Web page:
Crypto Regulation: The Current State of Play and Where It’s Going Next


Charley Cooper, CEO of R3

Charlie Cooper

The story so far

The size and scope of the crypto industry is growing rapidly. Today, the global market capitalization of the crypto industry is $2.1 trillionwhile a recent NBC poll found that one in five adults in the US have invested, traded, or used cryptocurrency. At the same time, an increasing number of companies have integrated digital assets into their business models, with the likes of PayPal and Facebook expanding their cryptocurrency offerings in the past twelve months.

Cryptocurrencies are no longer on the fringes of financial services, but are poised to play a long-term role in today’s payment and investment infrastructure. In response to this increase, governments around the world have established various approaches to regulate digital assets.

In March, President Biden signed his long-awaited executive order on the responsible development of digital assets, directing federal agencies to begin a meaningful investigation with a view to the ultimate regulation of cryptocurrencies, CBDCs, stablecoins, and finance. decentralized. The UK government recently followed suit in April, announcing plans to make Britain a “global hub” for crypto through a variety of measures, including stablecoin regulation.

Given the concerted nature of the impending regulatory push, now is the time to take stock of the current state of regulation and its potential impact on the advancement of cryptocurrencies. By doing so, the industry can wake up to the fact that regulation, when crafted collaboratively and carefully, will play a vital role in the evolution of cryptocurrencies.

The importance of regulation

The issue of regulation is one that divides the crypto community. Some in the crypto space are adamantly opposed to further oversight. They argue that implementing new rules would stifle innovation and contradict the highly decentralized principles on which cryptocurrencies were built.

While these arguments should be considered carefully, the truth is that, as much as some members of this community may wish for this technology to exist outside of the existing financial system, it is not possible. Government stakeholders, whose job it is to ensure stable and orderly market conditions, simply will not allow the disruption that the original, fully decentralized model seeks to cause.

While the aforementioned efforts by the UK and US treasuries are a step in the right direction, in many ways governments have been slow to realize the need for regulation. The volatility of cryptocurrencies threatens retail investors with huge losses. Decentralized networks undermine the effective functioning of market infrastructure providers, such as clearinghouses and exchanges, which have a critical role to play in ensuring the orderly functioning of markets. Central banks risk losing influence over their own monetary policy as the adoption of cryptocurrencies replaces traditional fiat currencies.

Furthermore, there is some truth to Bank of England Governor Andrew Bailey’s recent warning that cryptocurrencies are emerging as the new “front line” of fraud. In 2021 alone, crypto fraudsters took home a record $14 million. It is these sorts of statistics that have caused cryptocurrencies to strike fear into governments and financial institutions, who have continually viewed the digital asset space with some degree of mistrust.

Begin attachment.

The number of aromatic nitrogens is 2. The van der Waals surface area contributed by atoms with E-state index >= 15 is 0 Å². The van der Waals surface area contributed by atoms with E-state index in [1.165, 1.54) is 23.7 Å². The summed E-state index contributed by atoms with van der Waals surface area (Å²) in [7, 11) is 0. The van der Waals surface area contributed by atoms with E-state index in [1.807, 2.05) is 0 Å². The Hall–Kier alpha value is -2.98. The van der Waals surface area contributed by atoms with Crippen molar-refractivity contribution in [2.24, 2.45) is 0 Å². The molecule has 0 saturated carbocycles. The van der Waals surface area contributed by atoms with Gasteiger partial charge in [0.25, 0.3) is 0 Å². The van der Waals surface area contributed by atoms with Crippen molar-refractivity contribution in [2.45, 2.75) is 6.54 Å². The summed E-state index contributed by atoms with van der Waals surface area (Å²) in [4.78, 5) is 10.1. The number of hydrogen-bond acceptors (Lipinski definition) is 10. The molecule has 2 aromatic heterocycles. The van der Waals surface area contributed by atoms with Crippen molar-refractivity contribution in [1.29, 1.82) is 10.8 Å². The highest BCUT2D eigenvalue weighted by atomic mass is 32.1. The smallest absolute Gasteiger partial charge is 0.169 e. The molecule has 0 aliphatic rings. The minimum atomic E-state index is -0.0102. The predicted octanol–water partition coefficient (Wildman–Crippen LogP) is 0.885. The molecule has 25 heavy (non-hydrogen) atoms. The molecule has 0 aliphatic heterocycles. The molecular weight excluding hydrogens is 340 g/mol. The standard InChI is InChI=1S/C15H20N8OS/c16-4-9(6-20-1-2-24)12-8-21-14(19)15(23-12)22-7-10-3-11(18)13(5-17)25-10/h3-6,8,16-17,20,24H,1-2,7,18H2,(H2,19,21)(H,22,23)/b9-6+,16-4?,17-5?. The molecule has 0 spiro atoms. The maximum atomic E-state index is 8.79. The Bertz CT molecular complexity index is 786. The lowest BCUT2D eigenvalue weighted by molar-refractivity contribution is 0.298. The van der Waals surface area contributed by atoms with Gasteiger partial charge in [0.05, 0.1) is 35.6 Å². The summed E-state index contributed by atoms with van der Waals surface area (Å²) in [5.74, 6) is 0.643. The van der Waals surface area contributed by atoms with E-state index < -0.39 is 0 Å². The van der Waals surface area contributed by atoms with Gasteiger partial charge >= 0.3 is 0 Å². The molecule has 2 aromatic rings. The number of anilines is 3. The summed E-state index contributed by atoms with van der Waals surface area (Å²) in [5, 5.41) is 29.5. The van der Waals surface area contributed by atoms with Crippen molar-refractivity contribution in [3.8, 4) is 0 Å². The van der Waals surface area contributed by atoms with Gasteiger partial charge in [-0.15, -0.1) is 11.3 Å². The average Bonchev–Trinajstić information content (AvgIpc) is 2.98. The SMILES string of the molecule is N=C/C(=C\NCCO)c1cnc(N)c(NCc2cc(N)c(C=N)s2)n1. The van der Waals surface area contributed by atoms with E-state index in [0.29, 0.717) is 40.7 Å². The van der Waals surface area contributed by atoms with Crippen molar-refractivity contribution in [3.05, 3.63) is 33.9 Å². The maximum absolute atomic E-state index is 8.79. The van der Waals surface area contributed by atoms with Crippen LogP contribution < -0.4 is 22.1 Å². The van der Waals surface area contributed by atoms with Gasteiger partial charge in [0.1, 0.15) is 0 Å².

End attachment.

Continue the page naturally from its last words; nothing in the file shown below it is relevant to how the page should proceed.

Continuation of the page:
The implementation of regulation will go a long way towards addressing this lack of trust, helping to unlock the huge potential of digital assets and ensuring that investors are protected, just like in any other financial market.

A careful and collaborative approach is key

As governments like the US and UK begin to embrace digital assets, it is clear that whether we like it or not, cryptocurrencies are here to stay. Regulation is now on the horizon, and it seems increasingly likely that the future of cryptocurrencies will involve some sort of regulatory framework.

It is no longer a matter of regulating or not. Instead, the questions facing policymakers are what form regulation should take and how it should be enforced.

It is vital that governments take a balanced approach to regulating cryptocurrencies. Heavy-handed regulation has the potential to negatively affect many of the core benefits of cryptocurrencies, such as faster and more efficient payments, as well as greater accessibility to finance.

However, the absence of any regulation would be even more damaging. The lack of regulation of cryptocurrencies would harm the ability of the state to control monetary policy and install the necessary safeguards to protect consumers at a basic level. In this scenario, cryptocurrency volatility and fraud would pose a serious risk to consumer protection.

The proper balance can only be struck by the public and private sectors working closely together. Only through a collaborative approach, whereby regulation is designed to fit the unique attributes of the crypto market, will consumers be able to reap the full benefits of cryptocurrencies.

The global financial system has evolved slowly over the millennia, and improvements in the way money and assets flow through it have almost always been achieved through the successful integration of a new technology with the existing infrastructure and institutions within it. she. Responsible and balanced regulation, which protects consumers but at the same time gives cryptocurrencies the freedom to evolve and innovate, can play a central role in ushering in the next era of digital finance.